There have been articles in the news about coffee rust affecting coffee crops in many places. After reading this article it dawned on me that not only is C.liberica (resistant to rust) being exported in large quantities from some places (Phillipines, for example), Colombian researchers have developed resistant hybrids that may well be replacing C. arabica--to some extent-- in South America as well.
If I go to my local coffee place and get a (relatively) expensive espresso my assumption is that the beans are arabica unless otherwise indicated. If you look at a futures contract for coffee, there is a big premium for coffee from certain countries, in part because it is assumed to be arabica. Is this still true and, if not, what percentage of coffee labeled arabica is actually arabica?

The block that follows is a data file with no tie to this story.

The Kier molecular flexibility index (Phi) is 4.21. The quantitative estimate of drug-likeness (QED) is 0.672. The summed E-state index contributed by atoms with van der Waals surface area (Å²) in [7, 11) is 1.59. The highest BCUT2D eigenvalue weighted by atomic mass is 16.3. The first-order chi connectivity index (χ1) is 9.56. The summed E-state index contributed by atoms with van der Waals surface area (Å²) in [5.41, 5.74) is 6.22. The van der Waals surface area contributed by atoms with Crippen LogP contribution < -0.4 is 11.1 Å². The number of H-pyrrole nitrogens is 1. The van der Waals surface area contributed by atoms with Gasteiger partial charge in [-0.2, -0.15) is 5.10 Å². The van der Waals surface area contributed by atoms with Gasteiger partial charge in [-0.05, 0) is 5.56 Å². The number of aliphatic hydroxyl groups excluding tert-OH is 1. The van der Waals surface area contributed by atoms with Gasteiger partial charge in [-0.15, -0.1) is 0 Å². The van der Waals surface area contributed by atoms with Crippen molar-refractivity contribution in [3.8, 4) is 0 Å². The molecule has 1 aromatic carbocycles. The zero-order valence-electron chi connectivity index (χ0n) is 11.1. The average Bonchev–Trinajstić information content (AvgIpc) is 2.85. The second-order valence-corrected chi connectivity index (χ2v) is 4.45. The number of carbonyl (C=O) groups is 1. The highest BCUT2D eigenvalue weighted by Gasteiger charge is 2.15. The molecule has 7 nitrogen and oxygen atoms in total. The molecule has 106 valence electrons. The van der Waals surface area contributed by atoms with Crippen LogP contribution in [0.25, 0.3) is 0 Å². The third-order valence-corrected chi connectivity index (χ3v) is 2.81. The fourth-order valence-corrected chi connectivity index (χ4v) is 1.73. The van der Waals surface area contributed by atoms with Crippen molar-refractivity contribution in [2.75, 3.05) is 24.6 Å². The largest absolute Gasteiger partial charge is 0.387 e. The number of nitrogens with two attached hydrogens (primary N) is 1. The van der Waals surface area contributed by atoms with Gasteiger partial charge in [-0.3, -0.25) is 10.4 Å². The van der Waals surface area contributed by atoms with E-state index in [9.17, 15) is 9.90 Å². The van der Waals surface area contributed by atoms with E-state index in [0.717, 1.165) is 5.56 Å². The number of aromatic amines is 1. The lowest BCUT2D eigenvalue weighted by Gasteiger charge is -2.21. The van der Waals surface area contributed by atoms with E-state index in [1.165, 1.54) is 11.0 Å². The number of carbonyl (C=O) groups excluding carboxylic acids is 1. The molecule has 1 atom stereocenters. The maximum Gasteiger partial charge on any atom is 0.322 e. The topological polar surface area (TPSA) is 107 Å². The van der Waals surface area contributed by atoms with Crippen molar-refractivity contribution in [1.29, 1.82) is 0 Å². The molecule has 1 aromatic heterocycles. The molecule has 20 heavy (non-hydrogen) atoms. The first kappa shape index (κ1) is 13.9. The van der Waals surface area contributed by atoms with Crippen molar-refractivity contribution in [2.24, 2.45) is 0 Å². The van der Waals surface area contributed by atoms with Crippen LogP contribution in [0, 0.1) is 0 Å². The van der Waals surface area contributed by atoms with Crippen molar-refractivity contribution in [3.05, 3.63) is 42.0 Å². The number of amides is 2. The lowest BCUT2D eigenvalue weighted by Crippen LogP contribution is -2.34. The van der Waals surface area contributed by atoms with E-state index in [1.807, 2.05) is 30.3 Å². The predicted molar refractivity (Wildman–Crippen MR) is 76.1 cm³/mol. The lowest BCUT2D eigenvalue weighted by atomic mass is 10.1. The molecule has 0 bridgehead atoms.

My link is now broken and in response to the comments I am going to add links on efforts to (partly) replace Arabica with resistant species or hybrids. Here is one: Barista Magazine, resistant hybrids of Arabia-Robusta.